AG Perarivalan and the Rajiv Gandhi assassination case: What you need to know

After spending 31 years in jail, AG Perarivalan was released by the Supreme Court on May 18. We take a look at the how the Rajiv Gandhi assassination case unfolded in the last three decades.

 |  4-minute read |   20-05-2022
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The Supreme Court on Wednesday (May 18) ordered the release of AG Perarivalan, one of the life convicts in the Rajiv Gandhi assassination case. Perarivalan, who is 50 now, has spent 31 years in jail and was released on the plea of the Tamil Nadu government.

The top court had refused to agree with the Centre's suggestion that the court should wait till the President decides on the issue. SC had earlier granted him bail in March while taking note of his long incarceration and no history of complaints when out on parole.

Perarivalan was accused of buying the two 9-volt batteries used in the bomb to assassinate the former prime minister in 1991. Perarivalan was 19 years old at that time. 

Seven years later, he was sentenced to death by a Terrorism and Disruptive Activities (Prevention) Act (TADA) court in 1998. The SC upheld the sentence in 1999 but changed it to life imprisonment in 2014, reported the Indian Express.

We take a look at who Perarivalan is, how he was convicted in the Rajiv Gandhi assassination case, and what led to his release.

 

 

RAJIV GANDHI ASSASSINATION

  • Rajiv Gandhi was assassinated on the night of May 21, 1991, at Sriperumbudur in Tamil Nadu by a woman suicide bomber, identified as Thenmozhi Rajarathinam (Dhanu), at a poll rally. Sixteen persons including Gandhi and Dhanu were killed in the blast and around 45 were critically injured.

rg_052022013958.jpgDhanu (circled), moments before Rajiv Gandhi's assassination in Sriperumbudur. (India Today file photo)

  • Dhanu was a Liberation Tigers of Tamil Eelam (LTTE) member. She detonated the explosive-laden belt under her vest as she bent down to touch Rajiv Gandhi’s feet.
  • Determined to prevent Gandhi from returning to power fearing the reinduction of the Indian Peace Keeping Force (IPKF), the LTTE supremo Velupillai Prabhakaran had ordered the killing of Rajiv at a meeting held in Sri Lanka's Jaffna in October 1990, reported India Today.
  • Re-induction of the IPKF would have led to crackdown on the LTTE network in Sri Lanka and Tamil Nadu. Gandhi had sent IPKF to Sri Lanka in 1987.

prk_052022014158.jpgLTTE supremo Prabhakaran. (India Today file photo)

THE CASE BEGINS

  • Three days after Gandhi's assassination, the investigation was handed over to a Special Investigation Team (SIT) of the Central Bureau of Investigation (CBI), on May 24, 1991.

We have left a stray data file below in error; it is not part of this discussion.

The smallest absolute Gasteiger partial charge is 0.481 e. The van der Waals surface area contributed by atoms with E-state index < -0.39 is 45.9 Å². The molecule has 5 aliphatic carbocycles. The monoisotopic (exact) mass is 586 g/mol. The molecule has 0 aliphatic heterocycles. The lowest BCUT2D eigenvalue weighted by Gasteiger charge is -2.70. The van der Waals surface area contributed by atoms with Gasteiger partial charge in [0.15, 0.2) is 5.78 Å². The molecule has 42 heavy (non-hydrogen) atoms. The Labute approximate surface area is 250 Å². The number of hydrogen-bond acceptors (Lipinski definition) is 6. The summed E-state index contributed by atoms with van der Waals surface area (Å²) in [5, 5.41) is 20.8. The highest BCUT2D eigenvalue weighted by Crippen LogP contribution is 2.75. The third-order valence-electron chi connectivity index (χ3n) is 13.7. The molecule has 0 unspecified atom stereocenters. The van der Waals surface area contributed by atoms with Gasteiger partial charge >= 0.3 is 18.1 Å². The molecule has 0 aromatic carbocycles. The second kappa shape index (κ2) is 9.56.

• On June 11, CBI arrested Perarivalan for helping Sivarasan, one of the masterminds of the assassination, procure two 9-volt batteries that were used in the explosive-laden belt that Dhanu wore around her stomach, reported Deccan Herald.
  • Seven years later, in 1998, a TADA court awarded death sentence to all 26 accused, including Perarivalan. A year later, SC upheld the conviction and sentence imposed on Perarivalan.
  • Here on a legal battle began, which led to many mercy petitions and at times, clashes between the Centre and state governments.

CHARGES AGAINST PERARIVALAN AND HIS VERSION OF THE STORY

  • "I bought two 9-volt battery cells and gave them to Sivarasan. He used only these to make the bomb explode," said Perarivalan’s confession statement taken under Section 15(1) of TADA.
  • The Indian Express reported that the TADA court’s verdict showed the confession was used to establish his knowledge and role in the assassination. However, in his pleas before the Tamil Nadu Governor, the President and the courts, Perarivalan claimed innocence.

  • Giving legitimacy to Perarivalan’s claims, a 1981-batch IPS officer named V Thiagarajan revealed in 2013 that he had altered the statement that was taken from Perarivalan while he was in custody under TADA. 
  • Thiagarajan revealed that Perarivalan had indeed admitted to having purchased the batteries, but he did not know the purpose, reported the Indian Express.

HOW ARTICLE 142 WAS USED TO SET PERARIVALAN FREE

  • The Supreme Court ordered the release of Perarivalan by invoking Article 142 of the Constitution. Article 142 grants the SC extraordinary powers for "doing complete justice in any cause or matter pending before it".

  • Justice L Nageswara Rao, who was heading the SC bench, said that Perarivalan was 19 years old when he was arrested in 1991 and he has already spent 31 years in jail, out of which 16 years were spent on death row and 29 years in solitary confinement, reported the Deccan Chronicle.
  • The others undergoing life term in the case are Murugan, Santhan, Jayakumar, Robert Payas, Jayachandran and Nalini.

Writer

Vivek Mishra Vivek Mishra @vvk29

Vivek likes to follow politics, international affairs, sports and technology. He is currently an Assistant Editor at DailyO.

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